All British banks are “too big to fail”

The media is alive with politicians, bankers and economic commentators saying British banks must be broken up so they are not “too big to fail”.  The Governor  of the bank of England  Mervyn  Kingof England Mervyn King was at it last week (htttp:// and the new chief executive of Barclays, Bob Diamond, has had his say today. (

The idea is a literal nonsense statement. To begin with the whole of economic history shows that a run on any bank above the size of a local bank with one or two branches is likely to spread the contagion to other banks. Indeed, even runs on small banks can have a snowball effect bringing ever larger banks to default as the nexus of borrowing and lending unravels. This is what happened in the USA during the Great Depression when their highly fragmented banking system saw the phenomenal number of approximately 9,000 banks fail before the America’s entry into the second World War in 1941 finally broke the economic spell with the sudden need for vast amounts of servicemen and war-related materials driving down unemployment.

Britain’s present position is different from that of the USA in 1929. None of her banks are really small for even the smallest building societies which converted to banks in the past twenty-five are far removed from a local bank with half a dozen or fewer branches. Not only that, but the ten largest banks control 90% of the UK banking market ( This produces two difficulties: the danger of a wholesale collapse of confidence in banks is greatly amplified because of their size and the damage done by a failure of any of them would be both great and immediate. For example, suppose Barclays was simply allowed to fail. It is inconceivable that the failure would not lead to a run on all the UK banks.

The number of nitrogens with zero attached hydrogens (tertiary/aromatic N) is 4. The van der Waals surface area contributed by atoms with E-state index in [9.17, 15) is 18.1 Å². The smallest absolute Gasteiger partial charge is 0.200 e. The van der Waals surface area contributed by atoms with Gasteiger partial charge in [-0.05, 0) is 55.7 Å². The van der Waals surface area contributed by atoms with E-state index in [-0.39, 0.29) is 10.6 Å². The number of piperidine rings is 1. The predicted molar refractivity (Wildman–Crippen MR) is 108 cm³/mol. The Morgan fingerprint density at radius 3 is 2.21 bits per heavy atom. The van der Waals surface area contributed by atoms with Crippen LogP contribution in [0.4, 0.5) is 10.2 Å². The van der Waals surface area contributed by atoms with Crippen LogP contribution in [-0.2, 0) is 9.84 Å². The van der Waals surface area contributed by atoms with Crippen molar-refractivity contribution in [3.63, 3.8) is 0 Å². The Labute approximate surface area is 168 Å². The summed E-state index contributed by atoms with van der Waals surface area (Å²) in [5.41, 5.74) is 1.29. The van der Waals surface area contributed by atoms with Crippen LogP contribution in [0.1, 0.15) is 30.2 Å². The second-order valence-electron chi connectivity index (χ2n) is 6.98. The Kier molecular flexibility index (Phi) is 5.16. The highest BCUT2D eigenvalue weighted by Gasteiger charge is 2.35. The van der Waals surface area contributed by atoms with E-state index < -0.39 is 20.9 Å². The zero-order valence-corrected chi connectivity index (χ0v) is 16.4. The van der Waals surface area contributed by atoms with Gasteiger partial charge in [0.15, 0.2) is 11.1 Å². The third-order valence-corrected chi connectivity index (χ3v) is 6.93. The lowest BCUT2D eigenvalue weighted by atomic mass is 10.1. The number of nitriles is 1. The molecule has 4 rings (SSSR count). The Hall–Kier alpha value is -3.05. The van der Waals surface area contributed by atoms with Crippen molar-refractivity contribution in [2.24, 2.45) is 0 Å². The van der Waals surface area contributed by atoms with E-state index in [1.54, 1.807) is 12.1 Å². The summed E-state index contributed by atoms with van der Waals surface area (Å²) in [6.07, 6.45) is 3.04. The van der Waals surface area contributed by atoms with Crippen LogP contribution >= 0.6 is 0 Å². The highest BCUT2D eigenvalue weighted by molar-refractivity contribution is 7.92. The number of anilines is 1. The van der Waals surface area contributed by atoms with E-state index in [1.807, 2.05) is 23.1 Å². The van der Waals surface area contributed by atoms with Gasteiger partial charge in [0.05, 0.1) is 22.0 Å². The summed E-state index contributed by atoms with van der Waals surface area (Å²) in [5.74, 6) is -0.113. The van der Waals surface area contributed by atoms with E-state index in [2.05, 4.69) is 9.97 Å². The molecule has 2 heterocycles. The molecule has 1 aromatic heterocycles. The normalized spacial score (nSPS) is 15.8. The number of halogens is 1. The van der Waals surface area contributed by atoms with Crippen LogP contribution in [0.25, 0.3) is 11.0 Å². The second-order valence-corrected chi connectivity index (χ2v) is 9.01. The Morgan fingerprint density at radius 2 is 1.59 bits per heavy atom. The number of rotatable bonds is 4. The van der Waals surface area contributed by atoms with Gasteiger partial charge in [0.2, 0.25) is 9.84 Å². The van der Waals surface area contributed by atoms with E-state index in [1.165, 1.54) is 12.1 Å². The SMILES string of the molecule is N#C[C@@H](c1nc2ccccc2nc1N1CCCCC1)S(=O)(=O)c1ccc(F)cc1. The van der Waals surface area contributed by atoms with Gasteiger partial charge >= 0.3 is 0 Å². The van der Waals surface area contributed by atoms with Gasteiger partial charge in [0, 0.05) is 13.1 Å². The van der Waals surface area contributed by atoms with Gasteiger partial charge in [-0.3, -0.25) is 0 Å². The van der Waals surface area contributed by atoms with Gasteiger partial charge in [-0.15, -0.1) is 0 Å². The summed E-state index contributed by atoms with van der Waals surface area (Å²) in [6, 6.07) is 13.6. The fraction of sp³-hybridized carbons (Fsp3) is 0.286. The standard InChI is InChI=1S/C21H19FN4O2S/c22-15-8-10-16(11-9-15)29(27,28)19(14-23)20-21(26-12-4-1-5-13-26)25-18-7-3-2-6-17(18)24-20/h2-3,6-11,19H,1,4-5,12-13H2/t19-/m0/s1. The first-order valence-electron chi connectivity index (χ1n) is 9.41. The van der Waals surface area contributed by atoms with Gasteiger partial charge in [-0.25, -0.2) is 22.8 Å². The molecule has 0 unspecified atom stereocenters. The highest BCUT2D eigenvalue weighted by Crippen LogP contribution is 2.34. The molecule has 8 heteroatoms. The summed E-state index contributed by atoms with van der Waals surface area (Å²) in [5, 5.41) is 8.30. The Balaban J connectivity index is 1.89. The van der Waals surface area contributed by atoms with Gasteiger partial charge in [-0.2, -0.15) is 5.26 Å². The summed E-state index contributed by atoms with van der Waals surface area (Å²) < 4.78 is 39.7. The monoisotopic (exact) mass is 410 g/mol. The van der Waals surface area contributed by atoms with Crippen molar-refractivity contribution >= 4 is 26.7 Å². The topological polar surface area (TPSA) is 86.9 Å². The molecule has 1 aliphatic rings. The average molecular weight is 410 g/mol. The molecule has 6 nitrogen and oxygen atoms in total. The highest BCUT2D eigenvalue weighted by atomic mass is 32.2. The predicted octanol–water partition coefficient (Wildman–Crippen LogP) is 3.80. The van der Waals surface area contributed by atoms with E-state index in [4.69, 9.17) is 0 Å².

Those saying banks should be reduced in size so they are not “too big to fail” have a further hurdle to pass beyond that of the lessons of economic history. The internationalisation of banks makes the idea of governments forcing banks to become “small enough to fail” impractical. For example, how would a government force an international bank to split off its British banking from the international business? Unless this could be done, the contagion might well start overseas and spread to the British banking end. The same general objection applies to the idea of splitting retail from investment banking. If an international bank refuses to do it there would be little a British government could do because they could not afford to say do this or cease trading in Britain. But even if the international problem could be miraculously overcome, it is difficult to see how the UK parts of banks such as Barclays could be split into different parts small enough to be “allowed to fail”. Divide Barclays into ten separate companies and each part would still be large.

It is also difficult to envisage a situation whereby a British government would cease to guarantee deposits up to a sizeable or withdraw entirely from its position as lender of the last resort. The continuation of those two engagements would amount to a great deal of moral hazard remaining.

Most fundamentally, whatever system was put in place; whatever political commitments were given, if a run did begin on a British bank it is most improbable that a government faced with the reality of such a failure, with the threat of contagion spreading to other banks, would fail to step in. The only way to stop the bankers running riot again is to nationalise the banks. Fail to do that and we are likely to have a re-run of the present disaster in the not too far distant future because already the banks and their ilk are behaving , as far as present circumstances allow, much as they did before the failure of Lehman Bros in 2008, dreaming up new types of complicated derivatives, paying themselves grotesque amounts of money and laughing at those outside their magic insiders’ circle.

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